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Higher and Business Education in Japan: peculiarities and challenges for the future of leadership in Asia

Since the end of WW2 up to a few years ago, Japan had been by far the Asian country with the most educated population. Leveraging on a pre-existing outstanding level of literacy and a small number of elite universities (the University of Tokyo among all), Japan could further the efficacy of its higher education through a thorough investment in research by the Government and a close cooperation between the industrial sectors and universities. Conversely, a higher integration had meant a consistent participation of the population in tertiary education: according to OECD as of 2011, 96% of people aged 25-46 had graduated from secondary education, and 46% had completed a university-level course. The last is the highest figure among OECD countries after Canada and Israel.

While very efficient in linking graduates with the Japanese industrial structure, this system has however never really attempted to provide students with an international attitude or to compare its educational standards with those of other advanced countries.

Quite pragmatically, Japan higher and business education had been serving the needs of a market rigidly divided into a broad internal front and an external interface represented by few and big names. While an international education could be, and actually was, provided to workers in the second tier - through attendance of MBA in the USA or overseas assignments – no need there was for the rest of the companies to hire or train global resources. Moreover, the structure of lifelong, seniority-base employment that was prevalent until the end of the century also meant a marked stress on training-on-the-job and a clear departure from specialized education, thus diverging from the typically hyper-specialized, role-based system that lately spread from the USA to the rest of the advanced countries. With the advent of the recent wave of globalization, such a system has struggled to keep the pace of more aggressive international competitors in Asia.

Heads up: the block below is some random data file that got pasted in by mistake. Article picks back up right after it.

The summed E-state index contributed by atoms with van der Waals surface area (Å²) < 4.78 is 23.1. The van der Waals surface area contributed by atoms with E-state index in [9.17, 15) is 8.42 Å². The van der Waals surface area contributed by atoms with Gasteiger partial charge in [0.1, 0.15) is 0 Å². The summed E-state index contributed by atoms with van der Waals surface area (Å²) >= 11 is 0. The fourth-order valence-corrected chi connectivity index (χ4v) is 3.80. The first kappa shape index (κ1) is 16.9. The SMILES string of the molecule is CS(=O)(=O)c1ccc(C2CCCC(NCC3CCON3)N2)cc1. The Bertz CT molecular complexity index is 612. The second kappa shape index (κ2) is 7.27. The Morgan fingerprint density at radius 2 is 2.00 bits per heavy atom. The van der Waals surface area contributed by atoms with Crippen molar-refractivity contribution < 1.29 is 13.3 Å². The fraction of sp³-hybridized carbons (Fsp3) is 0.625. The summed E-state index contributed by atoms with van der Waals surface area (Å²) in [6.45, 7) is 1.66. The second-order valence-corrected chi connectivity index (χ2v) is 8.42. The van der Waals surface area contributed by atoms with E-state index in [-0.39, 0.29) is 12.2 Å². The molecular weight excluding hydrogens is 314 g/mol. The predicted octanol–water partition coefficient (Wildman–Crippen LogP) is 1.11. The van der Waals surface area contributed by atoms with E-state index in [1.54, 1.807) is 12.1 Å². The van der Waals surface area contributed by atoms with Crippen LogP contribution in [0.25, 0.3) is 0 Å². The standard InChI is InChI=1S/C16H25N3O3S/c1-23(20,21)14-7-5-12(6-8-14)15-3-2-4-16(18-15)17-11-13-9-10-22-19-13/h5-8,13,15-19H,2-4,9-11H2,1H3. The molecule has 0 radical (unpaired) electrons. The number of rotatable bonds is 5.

It is therefore no surprise that the recently published Global Competitiveness Report puts Japan Business Education at the 72th position globally while placing Singapore at sixth and Hong Kong at 14th. However, how does Japan score in general higher education against its peers?

Despite being one of the most advanced countries in the World, global university rankings consistently display very few Japanese institutions. As of October, the new Times Higher Education Global Ranking features one Japanese university in the top 50. While the University of Tokyo still stands as the top Asian institution, its mark on “International Outlook” is among the lowest, a doubtful leadership shared with the other four Japanese institutions in the top 200 globally.

Mastership of English among the faculty and students may not be the only factor, but it is worth noting that, as of 2013, the average score for TOEFL iBT was 70 over 120. This is the lowest among G20 countries with the exception of Saudi Arabia, and far lower than China, Korea and Singapore levels. This arguably makes voluntary attempts at fostering cultural and technological exchanges difficult.

Since quality of higher and business education is going to influence the economic outcome in the middle-to-long term, it is probable that the year of Tokyo Olympics will see a harsher fight for the leadership in a globalized Asia.

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